WITH THE LONDON 2012 OLYMPIC GAMES AND PARALYMPICS HAPPENING THE PAST FEW MONTHS HAVE BEEN MASSIVE FOR SPORT. BEHIND THE SCENES ALL THESE EVENTS HAVE FEATURED ELEMENTS OF ELITE SPORTS SCIENCE AND TECHNOLOGY. BY IAN HUGHES / EPREDATOR /FEEDING EDGE LTD
For example, the marginal gains team for the TeamGB cycling applied a technical focus to the equipment used, and discussions raged regarding the technical advantage (and rules) around the carbon ﬁbre blades used by track legends like ‘Blade Runner’ Oscar Pistorius. Such inspiring occasions will inevitably lead to more people trying sports out, and for the home athlete there are some very accessible technology trends that add motivational and even game based features to physical exercise. It’s interesting for me as technology actually led me into a very active pastime, which in turn led me to yet more interesting technology. It may be a journey that other people also realise is worth taking. It also shows the evolution, and removal of many barriers to a rich and healthy life. Oh yes, let’s not forget levelling up and scoring points too!
I would never have considered myself overly sporty, no great surprise for a gaming-techgeek stereotype. I’ve had moments of applying myself to physical workouts though. Back in the mid 90’s I decided my desk bound ofﬁce job (constantly programming), was not going to help me enjoy my ﬁrst skiing holiday. I also knew that going to a gym wasn’t going to be the sort of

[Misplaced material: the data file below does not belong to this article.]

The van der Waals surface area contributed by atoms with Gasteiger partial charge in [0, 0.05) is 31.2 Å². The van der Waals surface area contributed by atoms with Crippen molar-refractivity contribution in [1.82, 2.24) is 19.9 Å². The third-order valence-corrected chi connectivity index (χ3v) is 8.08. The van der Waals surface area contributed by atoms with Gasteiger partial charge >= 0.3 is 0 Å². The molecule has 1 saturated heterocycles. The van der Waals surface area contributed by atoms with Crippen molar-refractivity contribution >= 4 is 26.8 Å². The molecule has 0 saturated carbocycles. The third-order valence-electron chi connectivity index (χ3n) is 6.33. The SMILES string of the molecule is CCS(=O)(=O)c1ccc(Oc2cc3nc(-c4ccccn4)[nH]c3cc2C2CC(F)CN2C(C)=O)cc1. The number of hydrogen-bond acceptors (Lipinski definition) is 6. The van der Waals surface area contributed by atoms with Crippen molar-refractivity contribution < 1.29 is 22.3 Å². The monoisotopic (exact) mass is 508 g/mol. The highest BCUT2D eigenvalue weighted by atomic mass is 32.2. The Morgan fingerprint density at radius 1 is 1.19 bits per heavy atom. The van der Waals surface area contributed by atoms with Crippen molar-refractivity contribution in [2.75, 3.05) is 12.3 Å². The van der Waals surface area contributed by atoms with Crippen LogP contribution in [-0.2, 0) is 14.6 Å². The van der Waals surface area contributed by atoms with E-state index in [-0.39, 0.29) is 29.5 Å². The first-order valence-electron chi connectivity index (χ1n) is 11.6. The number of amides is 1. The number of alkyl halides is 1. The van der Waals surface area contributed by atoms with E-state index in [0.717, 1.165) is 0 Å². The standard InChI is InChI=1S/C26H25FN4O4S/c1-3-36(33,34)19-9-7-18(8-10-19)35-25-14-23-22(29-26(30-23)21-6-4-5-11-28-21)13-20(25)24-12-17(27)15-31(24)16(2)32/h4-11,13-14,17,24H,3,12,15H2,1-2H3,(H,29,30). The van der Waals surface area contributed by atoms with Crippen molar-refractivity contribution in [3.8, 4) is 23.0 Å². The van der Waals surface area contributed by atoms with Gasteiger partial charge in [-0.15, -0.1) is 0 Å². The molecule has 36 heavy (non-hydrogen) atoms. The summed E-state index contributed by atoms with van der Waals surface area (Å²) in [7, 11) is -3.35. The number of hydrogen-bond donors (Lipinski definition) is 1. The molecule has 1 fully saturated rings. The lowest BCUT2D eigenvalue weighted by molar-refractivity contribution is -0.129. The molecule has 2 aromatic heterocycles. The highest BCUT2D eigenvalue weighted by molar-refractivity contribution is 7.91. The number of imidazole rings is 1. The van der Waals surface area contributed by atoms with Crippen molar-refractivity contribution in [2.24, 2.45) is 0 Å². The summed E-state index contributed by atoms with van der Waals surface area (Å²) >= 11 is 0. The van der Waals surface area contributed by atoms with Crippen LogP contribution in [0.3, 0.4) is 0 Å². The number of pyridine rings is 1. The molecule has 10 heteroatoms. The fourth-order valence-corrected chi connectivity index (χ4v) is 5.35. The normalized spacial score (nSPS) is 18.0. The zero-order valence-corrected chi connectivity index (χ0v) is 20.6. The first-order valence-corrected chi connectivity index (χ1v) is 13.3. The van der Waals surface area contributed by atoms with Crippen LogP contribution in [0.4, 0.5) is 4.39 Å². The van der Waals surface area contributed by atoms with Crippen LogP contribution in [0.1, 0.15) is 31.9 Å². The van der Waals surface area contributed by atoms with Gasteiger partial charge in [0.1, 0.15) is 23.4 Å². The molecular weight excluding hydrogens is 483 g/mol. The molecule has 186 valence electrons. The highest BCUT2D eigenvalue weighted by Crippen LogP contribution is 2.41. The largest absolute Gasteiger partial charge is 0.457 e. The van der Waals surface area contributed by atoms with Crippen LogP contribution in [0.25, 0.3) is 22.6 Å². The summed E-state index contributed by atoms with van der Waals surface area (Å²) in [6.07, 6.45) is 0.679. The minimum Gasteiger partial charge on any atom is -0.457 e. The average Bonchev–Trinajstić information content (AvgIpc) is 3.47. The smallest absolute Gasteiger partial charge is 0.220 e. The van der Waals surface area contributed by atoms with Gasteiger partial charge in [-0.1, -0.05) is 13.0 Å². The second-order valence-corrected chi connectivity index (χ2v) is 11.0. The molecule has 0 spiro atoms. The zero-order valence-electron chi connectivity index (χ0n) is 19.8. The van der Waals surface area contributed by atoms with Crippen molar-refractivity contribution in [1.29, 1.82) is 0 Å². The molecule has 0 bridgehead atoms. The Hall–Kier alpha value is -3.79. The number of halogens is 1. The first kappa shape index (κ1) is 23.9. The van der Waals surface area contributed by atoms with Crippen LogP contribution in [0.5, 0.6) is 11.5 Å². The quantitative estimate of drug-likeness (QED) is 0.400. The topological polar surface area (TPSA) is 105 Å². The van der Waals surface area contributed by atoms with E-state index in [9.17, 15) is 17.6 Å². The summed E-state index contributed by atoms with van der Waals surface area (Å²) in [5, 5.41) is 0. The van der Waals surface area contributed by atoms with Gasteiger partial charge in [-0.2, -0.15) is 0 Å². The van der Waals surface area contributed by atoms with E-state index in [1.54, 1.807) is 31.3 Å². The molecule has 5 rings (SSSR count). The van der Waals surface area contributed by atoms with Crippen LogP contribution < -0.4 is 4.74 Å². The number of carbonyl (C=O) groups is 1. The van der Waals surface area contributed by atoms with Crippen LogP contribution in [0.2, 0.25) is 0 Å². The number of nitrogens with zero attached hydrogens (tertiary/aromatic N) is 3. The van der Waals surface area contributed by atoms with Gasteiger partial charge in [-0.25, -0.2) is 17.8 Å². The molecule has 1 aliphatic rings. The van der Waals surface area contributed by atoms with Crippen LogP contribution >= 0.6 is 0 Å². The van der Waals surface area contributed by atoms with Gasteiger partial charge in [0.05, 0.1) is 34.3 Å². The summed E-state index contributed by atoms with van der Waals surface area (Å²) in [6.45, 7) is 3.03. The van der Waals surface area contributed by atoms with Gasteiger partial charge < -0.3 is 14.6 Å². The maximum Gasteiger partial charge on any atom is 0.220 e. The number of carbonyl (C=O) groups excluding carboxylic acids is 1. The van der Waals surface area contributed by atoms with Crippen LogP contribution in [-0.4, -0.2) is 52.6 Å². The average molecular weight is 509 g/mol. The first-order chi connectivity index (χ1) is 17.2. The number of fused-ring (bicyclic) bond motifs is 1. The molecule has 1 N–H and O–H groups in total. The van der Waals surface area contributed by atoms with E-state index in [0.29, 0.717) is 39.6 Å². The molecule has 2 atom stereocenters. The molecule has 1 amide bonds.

experience that I would particularly enjoy. So I got hold of a VHS video tape (google it, if you are under 15) of All-American ﬁtness guru, Tony Little (left) and started following the programme. Being on analogue video tape it was always a bit annoying having to rewind to the right point in the tape each time. The tape gave a reminder of technique, which is important in weight training, but was really a pace counter. A little bar ran across to show you 15, 30 and 45 seconds. Although it lacked variety, it was actually very enjoyable. It became part of my daily routine. It was very low tech, but it was a start. I also decided to go cycling and this is where the tech involvement started to ramp up. The early web helped me discover a heart rate exercise formula. How could I resist something that would let me use technology when out riding a bike? The formula (The Karvonen Method) is to measure your resting heart rate, then to calculate your maximum heart rate which is 220 minus your age. This gives you a heart rate range. Within that, percentage bands indicate the sort of affect you are having on your body, and when and where you are either over, or under performing. So I popped into a local shop and purchased a heart rate monitor. This was an elasticated chest band containing the sensor which was paired with an LCD watch that showed the current heart rate. I didn’t stop there. A further addition to
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